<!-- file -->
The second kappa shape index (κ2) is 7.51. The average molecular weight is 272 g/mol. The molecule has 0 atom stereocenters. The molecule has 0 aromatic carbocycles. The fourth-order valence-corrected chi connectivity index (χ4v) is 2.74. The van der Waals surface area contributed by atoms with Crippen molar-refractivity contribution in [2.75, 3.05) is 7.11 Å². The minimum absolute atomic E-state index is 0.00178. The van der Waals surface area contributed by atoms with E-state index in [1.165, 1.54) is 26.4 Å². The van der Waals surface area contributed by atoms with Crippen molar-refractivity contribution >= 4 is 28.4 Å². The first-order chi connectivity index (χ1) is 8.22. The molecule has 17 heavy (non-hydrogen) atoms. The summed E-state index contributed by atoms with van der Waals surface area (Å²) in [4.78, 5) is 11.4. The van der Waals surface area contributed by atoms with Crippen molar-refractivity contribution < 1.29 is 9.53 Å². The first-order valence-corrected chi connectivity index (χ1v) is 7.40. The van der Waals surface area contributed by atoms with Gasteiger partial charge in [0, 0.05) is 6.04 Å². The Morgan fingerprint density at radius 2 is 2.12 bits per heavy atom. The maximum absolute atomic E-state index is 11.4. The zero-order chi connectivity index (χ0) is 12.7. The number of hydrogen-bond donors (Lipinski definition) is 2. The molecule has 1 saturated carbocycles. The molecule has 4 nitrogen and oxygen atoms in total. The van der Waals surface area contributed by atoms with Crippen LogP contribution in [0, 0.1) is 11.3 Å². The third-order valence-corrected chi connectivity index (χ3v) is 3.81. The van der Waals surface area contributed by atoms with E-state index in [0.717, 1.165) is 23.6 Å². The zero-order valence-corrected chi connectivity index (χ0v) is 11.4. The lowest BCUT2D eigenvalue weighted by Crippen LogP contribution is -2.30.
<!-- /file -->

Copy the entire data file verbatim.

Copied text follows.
The second kappa shape index (κ2) is 7.51. The average molecular weight is 272 g/mol. The molecule has 0 atom stereocenters. The molecule has 0 aromatic carbocycles. The fourth-order valence-corrected chi connectivity index (χ4v) is 2.74. The van der Waals surface area contributed by atoms with Crippen molar-refractivity contribution in [2.75, 3.05) is 7.11 Å². The minimum absolute atomic E-state index is 0.00178. The van der Waals surface area contributed by atoms with E-state index in [1.165, 1.54) is 26.4 Å². The van der Waals surface area contributed by atoms with Crippen molar-refractivity contribution >= 4 is 28.4 Å². The first-order chi connectivity index (χ1) is 8.22. The molecule has 17 heavy (non-hydrogen) atoms. The summed E-state index contributed by atoms with van der Waals surface area (Å²) in [4.78, 5) is 11.4. The van der Waals surface area contributed by atoms with Crippen molar-refractivity contribution < 1.29 is 9.53 Å². The first-order valence-corrected chi connectivity index (χ1v) is 7.40. The van der Waals surface area contributed by atoms with Gasteiger partial charge in [0, 0.05) is 6.04 Å². The Morgan fingerprint density at radius 2 is 2.12 bits per heavy atom. The maximum absolute atomic E-state index is 11.4. The zero-order chi connectivity index (χ0) is 12.7. The number of hydrogen-bond donors (Lipinski definition) is 2. The molecule has 1 saturated carbocycles. The molecule has 4 nitrogen and oxygen atoms in total. The van der Waals surface area contributed by atoms with Crippen LogP contribution in [0, 0.1) is 11.3 Å². The third-order valence-corrected chi connectivity index (χ3v) is 3.81. The van der Waals surface area contributed by atoms with E-state index in [0.717, 1.165) is 23.6 Å². The zero-order valence-corrected chi connectivity index (χ0v) is 11.4. The lowest BCUT2D eigenvalue weighted by Crippen LogP contribution is -2.30.